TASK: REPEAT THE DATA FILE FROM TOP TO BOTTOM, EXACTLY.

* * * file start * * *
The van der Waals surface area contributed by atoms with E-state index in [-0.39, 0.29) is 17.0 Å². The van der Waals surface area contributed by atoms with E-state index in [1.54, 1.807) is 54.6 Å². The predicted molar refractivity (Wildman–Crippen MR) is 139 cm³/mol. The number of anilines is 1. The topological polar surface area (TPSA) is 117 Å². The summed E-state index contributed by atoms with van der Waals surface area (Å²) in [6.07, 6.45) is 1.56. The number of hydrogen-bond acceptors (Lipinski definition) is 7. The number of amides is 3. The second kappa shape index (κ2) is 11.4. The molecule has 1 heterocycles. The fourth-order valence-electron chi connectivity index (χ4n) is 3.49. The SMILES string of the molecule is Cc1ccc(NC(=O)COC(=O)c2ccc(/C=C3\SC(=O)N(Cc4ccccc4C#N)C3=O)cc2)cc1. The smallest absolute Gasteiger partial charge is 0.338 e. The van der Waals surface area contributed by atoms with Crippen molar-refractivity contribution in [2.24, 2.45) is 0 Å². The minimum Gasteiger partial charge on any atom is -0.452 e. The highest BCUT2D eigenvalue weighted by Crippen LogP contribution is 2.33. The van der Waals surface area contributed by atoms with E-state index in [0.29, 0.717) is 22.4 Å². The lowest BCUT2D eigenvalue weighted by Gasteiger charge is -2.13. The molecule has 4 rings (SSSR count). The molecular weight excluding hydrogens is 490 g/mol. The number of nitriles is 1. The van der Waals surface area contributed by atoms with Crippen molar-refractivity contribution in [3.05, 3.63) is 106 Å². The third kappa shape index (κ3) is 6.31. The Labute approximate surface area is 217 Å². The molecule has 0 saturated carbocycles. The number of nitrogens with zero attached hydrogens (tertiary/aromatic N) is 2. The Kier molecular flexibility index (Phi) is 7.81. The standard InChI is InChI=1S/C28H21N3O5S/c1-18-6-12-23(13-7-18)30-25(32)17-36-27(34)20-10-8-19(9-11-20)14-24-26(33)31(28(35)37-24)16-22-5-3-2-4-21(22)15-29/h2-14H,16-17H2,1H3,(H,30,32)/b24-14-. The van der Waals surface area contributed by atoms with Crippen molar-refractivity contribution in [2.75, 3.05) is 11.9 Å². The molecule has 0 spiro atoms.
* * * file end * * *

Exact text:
The van der Waals surface area contributed by atoms with E-state index in [-0.39, 0.29) is 17.0 Å². The van der Waals surface area contributed by atoms with E-state index in [1.54, 1.807) is 54.6 Å². The predicted molar refractivity (Wildman–Crippen MR) is 139 cm³/mol. The number of anilines is 1. The topological polar surface area (TPSA) is 117 Å². The summed E-state index contributed by atoms with van der Waals surface area (Å²) in [6.07, 6.45) is 1.56. The number of hydrogen-bond acceptors (Lipinski definition) is 7. The number of amides is 3. The second kappa shape index (κ2) is 11.4. The molecule has 1 heterocycles. The fourth-order valence-electron chi connectivity index (χ4n) is 3.49. The SMILES string of the molecule is Cc1ccc(NC(=O)COC(=O)c2ccc(/C=C3\SC(=O)N(Cc4ccccc4C#N)C3=O)cc2)cc1. The smallest absolute Gasteiger partial charge is 0.338 e. The van der Waals surface area contributed by atoms with Crippen molar-refractivity contribution in [2.24, 2.45) is 0 Å². The minimum Gasteiger partial charge on any atom is -0.452 e. The highest BCUT2D eigenvalue weighted by Crippen LogP contribution is 2.33. The van der Waals surface area contributed by atoms with E-state index in [0.29, 0.717) is 22.4 Å². The lowest BCUT2D eigenvalue weighted by Gasteiger charge is -2.13. The molecule has 4 rings (SSSR count). The molecular weight excluding hydrogens is 490 g/mol. The number of nitriles is 1. The van der Waals surface area contributed by atoms with Crippen molar-refractivity contribution in [3.05, 3.63) is 106 Å². The third kappa shape index (κ3) is 6.31. The Labute approximate surface area is 217 Å². The molecule has 0 saturated carbocycles. The number of nitrogens with zero attached hydrogens (tertiary/aromatic N) is 2. The Kier molecular flexibility index (Phi) is 7.81. The standard InChI is InChI=1S/C28H21N3O5S/c1-18-6-12-23(13-7-18)30-25(32)17-36-27(34)20-10-8-19(9-11-20)14-24-26(33)31(28(35)37-24)16-22-5-3-2-4-21(22)15-29/h2-14H,16-17H2,1H3,(H,30,32)/b24-14-. The van der Waals surface area contributed by atoms with Crippen molar-refractivity contribution in [2.75, 3.05) is 11.9 Å². The molecule has 0 spiro atoms.